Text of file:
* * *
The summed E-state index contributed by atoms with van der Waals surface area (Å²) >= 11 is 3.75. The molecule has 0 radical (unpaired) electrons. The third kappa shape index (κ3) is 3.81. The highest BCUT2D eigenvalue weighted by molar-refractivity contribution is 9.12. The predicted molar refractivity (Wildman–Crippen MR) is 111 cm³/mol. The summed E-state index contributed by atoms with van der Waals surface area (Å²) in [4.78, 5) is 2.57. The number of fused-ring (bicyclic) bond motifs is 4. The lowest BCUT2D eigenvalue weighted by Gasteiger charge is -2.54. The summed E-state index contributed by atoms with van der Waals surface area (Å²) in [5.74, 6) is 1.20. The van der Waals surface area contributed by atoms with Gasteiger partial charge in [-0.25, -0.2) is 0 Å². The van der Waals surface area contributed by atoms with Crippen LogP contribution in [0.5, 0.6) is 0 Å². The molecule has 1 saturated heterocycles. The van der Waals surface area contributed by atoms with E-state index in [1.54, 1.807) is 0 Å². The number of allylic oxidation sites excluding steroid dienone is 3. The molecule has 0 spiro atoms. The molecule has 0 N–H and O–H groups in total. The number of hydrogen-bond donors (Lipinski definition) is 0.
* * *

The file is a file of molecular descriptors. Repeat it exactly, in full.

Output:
The summed E-state index contributed by atoms with van der Waals surface area (Å²) >= 11 is 3.75. The molecule has 0 radical (unpaired) electrons. The third kappa shape index (κ3) is 3.81. The highest BCUT2D eigenvalue weighted by molar-refractivity contribution is 9.12. The predicted molar refractivity (Wildman–Crippen MR) is 111 cm³/mol. The summed E-state index contributed by atoms with van der Waals surface area (Å²) in [4.78, 5) is 2.57. The number of fused-ring (bicyclic) bond motifs is 4. The lowest BCUT2D eigenvalue weighted by Gasteiger charge is -2.54. The summed E-state index contributed by atoms with van der Waals surface area (Å²) in [5.74, 6) is 1.20. The van der Waals surface area contributed by atoms with Gasteiger partial charge in [-0.25, -0.2) is 0 Å². The van der Waals surface area contributed by atoms with Crippen LogP contribution in [0.5, 0.6) is 0 Å². The molecule has 1 saturated heterocycles. The van der Waals surface area contributed by atoms with E-state index in [1.54, 1.807) is 0 Å². The number of allylic oxidation sites excluding steroid dienone is 3. The molecule has 0 spiro atoms. The molecule has 0 N–H and O–H groups in total. The number of hydrogen-bond donors (Lipinski definition) is 0.